I left stunning Telluride and took the dramatic pass north to Ouray. Twisting and turning, the road fell away sharply to the sides often without a guardrail. Queasy and nervous, I arrived in the one horse town of Ouray an hour and a half later. Ouray is nestled in the majestic San Juan Mountains, and is known for its access to the great outdoors.
The accommodation was basic at the Ouray Chalet Motel, a bit of a throwback to a sixty’s style motel. The owners were nice and brought me an extra blanket. Most of the rooms are renovated, but you need to ask for them. Ouray is an action town, and the motel is within walking distance to the town hot springs, restaurants, bars, breweries, and even the Ouray Ice Park, although that is a bit of an uphill hike. Across the street is the posh, newly appointed historic Beaumont Hotel, complete with custom sheets, lavish down comforters and in-house ghosts! After we got over not being in Telluride, we got into the groove of this outlaw town, with one of the trip’s best dinner’s at The Outlaw Restaurant. We walked in and there was an old-fashioned saloon style piano player and a long bar with John Wayne’s hat hanging behind it. This was one of the Duke’s favorite watering holes while filming True Grit. My filet mignon, garlic mashed Yukon gold potatoes and garden salad with homemade Ranch dressing was extraordinary. Young owner Paul Choate took over the restaurant from the family that owned it for nearly 50 years prior, and didn’t change a thing. Smart man! After dinner, several people went to the Ouray Brewery or to the Ouray Ale house also known as Mr. Grumpy Pant’s bar, for some micro brews. I went to bed early, quite worried about scaling the ice wall the next day!
Breakfast was at the Backstreet Bistro on Main Street, conveniently located above the San Juan Mountain Guides. Owner – Clint Cook, is one of the few ice climbing guides in the world that has been internationally certified. We were fitted for crampons (claw-like attachments to our boots), hard ice climbing boots, harness, and helmet. Clint brought along picks. We drove the short distance to Ouray Ice Park (world’s largest man-made ice park). I was amazed to see over 100 other ice climbing enthusiasts.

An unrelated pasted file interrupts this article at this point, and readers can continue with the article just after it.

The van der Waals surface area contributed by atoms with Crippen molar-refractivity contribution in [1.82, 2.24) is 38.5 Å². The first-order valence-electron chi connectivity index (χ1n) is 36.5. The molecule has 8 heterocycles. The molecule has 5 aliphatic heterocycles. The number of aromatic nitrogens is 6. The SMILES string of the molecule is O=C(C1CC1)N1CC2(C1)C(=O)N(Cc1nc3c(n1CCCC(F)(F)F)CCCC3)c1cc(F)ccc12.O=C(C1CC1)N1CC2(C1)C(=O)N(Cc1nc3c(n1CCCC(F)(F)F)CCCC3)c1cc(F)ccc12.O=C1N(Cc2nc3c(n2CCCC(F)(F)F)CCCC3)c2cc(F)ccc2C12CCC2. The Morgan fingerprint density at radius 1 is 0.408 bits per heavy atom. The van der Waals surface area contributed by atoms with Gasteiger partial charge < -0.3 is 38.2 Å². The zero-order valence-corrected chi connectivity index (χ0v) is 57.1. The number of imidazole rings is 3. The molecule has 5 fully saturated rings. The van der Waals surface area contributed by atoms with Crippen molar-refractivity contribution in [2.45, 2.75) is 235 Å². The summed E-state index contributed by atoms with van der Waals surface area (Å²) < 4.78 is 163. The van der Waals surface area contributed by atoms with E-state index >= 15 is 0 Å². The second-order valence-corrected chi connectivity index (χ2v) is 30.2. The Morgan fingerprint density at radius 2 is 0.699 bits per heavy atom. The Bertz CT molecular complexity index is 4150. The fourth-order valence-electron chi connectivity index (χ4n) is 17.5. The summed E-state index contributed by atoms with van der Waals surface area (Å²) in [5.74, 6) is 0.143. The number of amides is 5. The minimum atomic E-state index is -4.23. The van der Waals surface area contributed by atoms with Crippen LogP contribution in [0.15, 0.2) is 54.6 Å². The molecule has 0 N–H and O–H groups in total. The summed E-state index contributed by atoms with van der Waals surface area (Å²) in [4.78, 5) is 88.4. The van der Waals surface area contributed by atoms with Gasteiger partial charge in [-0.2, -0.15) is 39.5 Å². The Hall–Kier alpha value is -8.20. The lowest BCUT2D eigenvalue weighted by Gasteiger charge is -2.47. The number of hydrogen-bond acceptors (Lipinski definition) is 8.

Slightly trembling or maybe over caffeinated, I geared up and got ready to ice climb. Under Clint’s calm guidance, I followed him down the iron ladder that seemed to be 100 ft long. I think it was actually 40 ft, but with the crampons on my feet and my fear of heights, it was quite a challenge. Once I reached the last rung of the ladder, the crampons dug into the snow as I continued walking down a steep hill while holding onto a rope railing fitted with knots. Finally at the bottom, we were in the ice park and we waited for the rest of our group. Clint and his assistant hooked up the rappelling rope. Clint then gave us all lessons on picking, grabbing with your feet, and climbing. Jimmy was first to go up and tackled the mountain like a cockroach climbing a refrigerator. He made it look easy. When he came back down, he couldn’t talk except to say his arms were killing him. Next was Brad, then Tommy, Hillary, Jason, Carly and finally… me. My group cheered me on as I tried to back out. It was like a team building scene from “The Office”! Once “on the wall” I actually found it incredibly relaxing, because all of my focus was on where my foot and hand would go next. All of the extraneous chatter that is constantly going on in my head was quelled. I stared at the calm blue ice in front of me and listened for the guide’s next instruction. Clint talked me through every step and finally, when I was about 25 ft high, I said “I would like to return to earth now!” The rappel ride down was fun and easy. My arms did hurt a bit, but I had conquered my fear and actually wanted to try it again! A two day basic course with state of the art equipment is $340. I would highly recommend this awe inspiring adventure!
Afterwards, we all went for a much deserved soak in the Wiesbaden Hot Springs, a very funky B & B with natural thermal vapor cave and outdoor pools open to the public. I have to say……… I loved Ouray, or should I say Hurray!!!!!
Summer would be an amazing time to visit Ouray to go hiking, do off road jeep tours or visit one of many ghost towns in the area. Alta, Red Mountain, Animas Forks and Ironton were thriving mining towns that dried up around the turn of the century, and would be fun to explore.
NOTE: This trip was sponsored in part by Ouray, CO.
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Editorial Note: The editorial content on this page is not provided by any bank, credit card issuer, airlines or hotel chain, and has not been reviewed, approved or otherwise endorsed by any of these entities.